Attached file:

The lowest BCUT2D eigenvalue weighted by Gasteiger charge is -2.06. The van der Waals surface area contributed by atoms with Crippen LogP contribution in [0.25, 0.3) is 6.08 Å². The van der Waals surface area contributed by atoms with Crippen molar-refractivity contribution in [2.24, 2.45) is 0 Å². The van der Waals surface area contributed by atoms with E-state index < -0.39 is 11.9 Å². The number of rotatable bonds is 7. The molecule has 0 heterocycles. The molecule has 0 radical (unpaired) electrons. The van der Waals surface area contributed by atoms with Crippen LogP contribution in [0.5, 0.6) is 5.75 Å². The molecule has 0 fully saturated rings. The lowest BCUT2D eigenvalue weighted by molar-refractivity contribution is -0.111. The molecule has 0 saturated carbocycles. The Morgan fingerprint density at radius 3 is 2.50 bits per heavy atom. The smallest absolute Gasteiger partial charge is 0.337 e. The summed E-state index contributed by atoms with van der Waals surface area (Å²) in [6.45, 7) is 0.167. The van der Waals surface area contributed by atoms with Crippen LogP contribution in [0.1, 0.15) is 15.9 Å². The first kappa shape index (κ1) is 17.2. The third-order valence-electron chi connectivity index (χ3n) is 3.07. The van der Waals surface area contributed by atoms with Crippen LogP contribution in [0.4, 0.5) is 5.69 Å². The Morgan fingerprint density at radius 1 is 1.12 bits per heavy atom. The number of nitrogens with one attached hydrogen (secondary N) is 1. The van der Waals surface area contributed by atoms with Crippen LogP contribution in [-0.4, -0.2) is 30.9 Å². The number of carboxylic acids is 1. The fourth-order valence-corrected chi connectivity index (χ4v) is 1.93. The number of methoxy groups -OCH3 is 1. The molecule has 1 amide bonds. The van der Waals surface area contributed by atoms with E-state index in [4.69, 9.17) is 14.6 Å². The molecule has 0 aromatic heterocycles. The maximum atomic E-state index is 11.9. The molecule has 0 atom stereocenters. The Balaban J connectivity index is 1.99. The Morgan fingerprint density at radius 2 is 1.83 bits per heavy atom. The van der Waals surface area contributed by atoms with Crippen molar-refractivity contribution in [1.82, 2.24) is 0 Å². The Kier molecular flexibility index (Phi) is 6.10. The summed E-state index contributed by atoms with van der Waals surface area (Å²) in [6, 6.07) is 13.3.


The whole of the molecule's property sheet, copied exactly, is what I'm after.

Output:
The lowest BCUT2D eigenvalue weighted by Gasteiger charge is -2.06. The van der Waals surface area contributed by atoms with Crippen LogP contribution in [0.25, 0.3) is 6.08 Å². The van der Waals surface area contributed by atoms with Crippen molar-refractivity contribution in [2.24, 2.45) is 0 Å². The van der Waals surface area contributed by atoms with E-state index < -0.39 is 11.9 Å². The number of rotatable bonds is 7. The molecule has 0 heterocycles. The molecule has 0 radical (unpaired) electrons. The van der Waals surface area contributed by atoms with Crippen LogP contribution in [0.5, 0.6) is 5.75 Å². The molecule has 0 fully saturated rings. The lowest BCUT2D eigenvalue weighted by molar-refractivity contribution is -0.111. The molecule has 0 saturated carbocycles. The Morgan fingerprint density at radius 3 is 2.50 bits per heavy atom. The smallest absolute Gasteiger partial charge is 0.337 e. The summed E-state index contributed by atoms with van der Waals surface area (Å²) in [6.45, 7) is 0.167. The van der Waals surface area contributed by atoms with Crippen LogP contribution in [0.1, 0.15) is 15.9 Å². The first kappa shape index (κ1) is 17.2. The third-order valence-electron chi connectivity index (χ3n) is 3.07. The van der Waals surface area contributed by atoms with Crippen LogP contribution in [0.4, 0.5) is 5.69 Å². The Morgan fingerprint density at radius 1 is 1.12 bits per heavy atom. The number of nitrogens with one attached hydrogen (secondary N) is 1. The van der Waals surface area contributed by atoms with Crippen LogP contribution in [-0.4, -0.2) is 30.9 Å². The number of carboxylic acids is 1. The fourth-order valence-corrected chi connectivity index (χ4v) is 1.93. The number of methoxy groups -OCH3 is 1. The molecule has 1 amide bonds. The van der Waals surface area contributed by atoms with E-state index in [4.69, 9.17) is 14.6 Å². The molecule has 0 aromatic heterocycles. The maximum atomic E-state index is 11.9. The molecule has 0 atom stereocenters. The Balaban J connectivity index is 1.99. The Morgan fingerprint density at radius 2 is 1.83 bits per heavy atom. The van der Waals surface area contributed by atoms with Crippen molar-refractivity contribution in [1.82, 2.24) is 0 Å². The Kier molecular flexibility index (Phi) is 6.10. The summed E-state index contributed by atoms with van der Waals surface area (Å²) in [6, 6.07) is 13.3.